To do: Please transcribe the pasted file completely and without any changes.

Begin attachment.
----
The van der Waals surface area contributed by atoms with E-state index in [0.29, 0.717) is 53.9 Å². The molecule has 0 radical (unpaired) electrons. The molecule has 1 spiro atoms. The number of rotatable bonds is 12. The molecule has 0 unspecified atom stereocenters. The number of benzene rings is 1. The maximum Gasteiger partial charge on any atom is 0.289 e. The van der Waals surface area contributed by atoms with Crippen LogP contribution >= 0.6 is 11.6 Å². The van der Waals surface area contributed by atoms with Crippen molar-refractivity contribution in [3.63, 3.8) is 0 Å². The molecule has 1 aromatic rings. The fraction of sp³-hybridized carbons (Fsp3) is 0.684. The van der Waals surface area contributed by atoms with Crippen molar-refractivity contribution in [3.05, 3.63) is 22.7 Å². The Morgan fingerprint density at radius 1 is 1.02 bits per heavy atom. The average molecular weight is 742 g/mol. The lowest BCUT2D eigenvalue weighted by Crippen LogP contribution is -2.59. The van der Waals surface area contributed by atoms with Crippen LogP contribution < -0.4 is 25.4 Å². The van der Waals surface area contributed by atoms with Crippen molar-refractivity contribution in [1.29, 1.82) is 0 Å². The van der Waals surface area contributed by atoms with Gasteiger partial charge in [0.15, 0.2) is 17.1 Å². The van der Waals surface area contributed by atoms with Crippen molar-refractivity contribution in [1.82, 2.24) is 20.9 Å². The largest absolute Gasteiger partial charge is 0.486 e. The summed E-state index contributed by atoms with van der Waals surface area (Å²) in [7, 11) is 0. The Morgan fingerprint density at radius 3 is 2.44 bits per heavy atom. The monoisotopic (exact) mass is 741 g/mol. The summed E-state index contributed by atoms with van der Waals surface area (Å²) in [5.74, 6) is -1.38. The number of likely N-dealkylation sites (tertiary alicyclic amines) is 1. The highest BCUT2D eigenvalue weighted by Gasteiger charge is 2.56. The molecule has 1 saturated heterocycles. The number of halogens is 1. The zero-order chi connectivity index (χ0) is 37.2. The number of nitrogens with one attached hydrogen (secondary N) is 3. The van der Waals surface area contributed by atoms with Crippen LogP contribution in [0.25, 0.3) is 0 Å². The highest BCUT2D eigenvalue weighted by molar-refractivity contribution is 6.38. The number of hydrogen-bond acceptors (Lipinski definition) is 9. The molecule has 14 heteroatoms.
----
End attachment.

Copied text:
The van der Waals surface area contributed by atoms with E-state index in [0.29, 0.717) is 53.9 Å². The molecule has 0 radical (unpaired) electrons. The molecule has 1 spiro atoms. The number of rotatable bonds is 12. The molecule has 0 unspecified atom stereocenters. The number of benzene rings is 1. The maximum Gasteiger partial charge on any atom is 0.289 e. The van der Waals surface area contributed by atoms with Crippen LogP contribution >= 0.6 is 11.6 Å². The van der Waals surface area contributed by atoms with Crippen molar-refractivity contribution in [3.63, 3.8) is 0 Å². The molecule has 1 aromatic rings. The fraction of sp³-hybridized carbons (Fsp3) is 0.684. The van der Waals surface area contributed by atoms with Crippen molar-refractivity contribution in [3.05, 3.63) is 22.7 Å². The Morgan fingerprint density at radius 1 is 1.02 bits per heavy atom. The average molecular weight is 742 g/mol. The lowest BCUT2D eigenvalue weighted by Crippen LogP contribution is -2.59. The van der Waals surface area contributed by atoms with Crippen LogP contribution < -0.4 is 25.4 Å². The van der Waals surface area contributed by atoms with Crippen molar-refractivity contribution in [1.29, 1.82) is 0 Å². The van der Waals surface area contributed by atoms with Gasteiger partial charge in [0.15, 0.2) is 17.1 Å². The van der Waals surface area contributed by atoms with Crippen molar-refractivity contribution in [1.82, 2.24) is 20.9 Å². The largest absolute Gasteiger partial charge is 0.486 e. The summed E-state index contributed by atoms with van der Waals surface area (Å²) in [7, 11) is 0. The Morgan fingerprint density at radius 3 is 2.44 bits per heavy atom. The monoisotopic (exact) mass is 741 g/mol. The summed E-state index contributed by atoms with van der Waals surface area (Å²) in [5.74, 6) is -1.38. The number of likely N-dealkylation sites (tertiary alicyclic amines) is 1. The highest BCUT2D eigenvalue weighted by Gasteiger charge is 2.56. The molecule has 1 saturated heterocycles. The number of halogens is 1. The zero-order chi connectivity index (χ0) is 37.2. The number of nitrogens with one attached hydrogen (secondary N) is 3. The van der Waals surface area contributed by atoms with Crippen LogP contribution in [0.25, 0.3) is 0 Å². The highest BCUT2D eigenvalue weighted by molar-refractivity contribution is 6.38. The number of hydrogen-bond acceptors (Lipinski definition) is 9. The molecule has 14 heteroatoms.